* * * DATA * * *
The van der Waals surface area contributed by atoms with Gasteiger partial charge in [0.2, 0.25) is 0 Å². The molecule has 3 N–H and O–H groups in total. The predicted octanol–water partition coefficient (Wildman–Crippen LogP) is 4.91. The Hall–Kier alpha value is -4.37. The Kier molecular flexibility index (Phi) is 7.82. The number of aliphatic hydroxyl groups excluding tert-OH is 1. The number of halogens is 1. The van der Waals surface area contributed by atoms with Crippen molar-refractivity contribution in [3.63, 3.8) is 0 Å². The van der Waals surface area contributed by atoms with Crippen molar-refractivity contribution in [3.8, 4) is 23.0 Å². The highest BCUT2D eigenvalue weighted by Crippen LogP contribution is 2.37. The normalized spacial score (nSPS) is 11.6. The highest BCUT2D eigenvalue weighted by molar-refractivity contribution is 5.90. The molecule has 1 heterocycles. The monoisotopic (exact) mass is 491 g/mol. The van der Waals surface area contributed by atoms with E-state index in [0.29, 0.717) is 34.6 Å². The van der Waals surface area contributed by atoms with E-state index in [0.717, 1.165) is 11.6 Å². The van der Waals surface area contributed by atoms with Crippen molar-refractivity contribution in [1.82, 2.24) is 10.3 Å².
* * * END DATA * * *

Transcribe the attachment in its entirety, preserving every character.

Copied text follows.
The van der Waals surface area contributed by atoms with Gasteiger partial charge in [0.2, 0.25) is 0 Å². The molecule has 3 N–H and O–H groups in total. The predicted octanol–water partition coefficient (Wildman–Crippen LogP) is 4.91. The Hall–Kier alpha value is -4.37. The Kier molecular flexibility index (Phi) is 7.82. The number of aliphatic hydroxyl groups excluding tert-OH is 1. The number of halogens is 1. The van der Waals surface area contributed by atoms with Crippen molar-refractivity contribution in [3.63, 3.8) is 0 Å². The van der Waals surface area contributed by atoms with Crippen molar-refractivity contribution in [3.8, 4) is 23.0 Å². The highest BCUT2D eigenvalue weighted by Crippen LogP contribution is 2.37. The normalized spacial score (nSPS) is 11.6. The highest BCUT2D eigenvalue weighted by molar-refractivity contribution is 5.90. The molecule has 1 heterocycles. The monoisotopic (exact) mass is 491 g/mol. The van der Waals surface area contributed by atoms with E-state index in [0.29, 0.717) is 34.6 Å². The van der Waals surface area contributed by atoms with E-state index in [0.717, 1.165) is 11.6 Å². The van der Waals surface area contributed by atoms with Crippen molar-refractivity contribution in [1.82, 2.24) is 10.3 Å².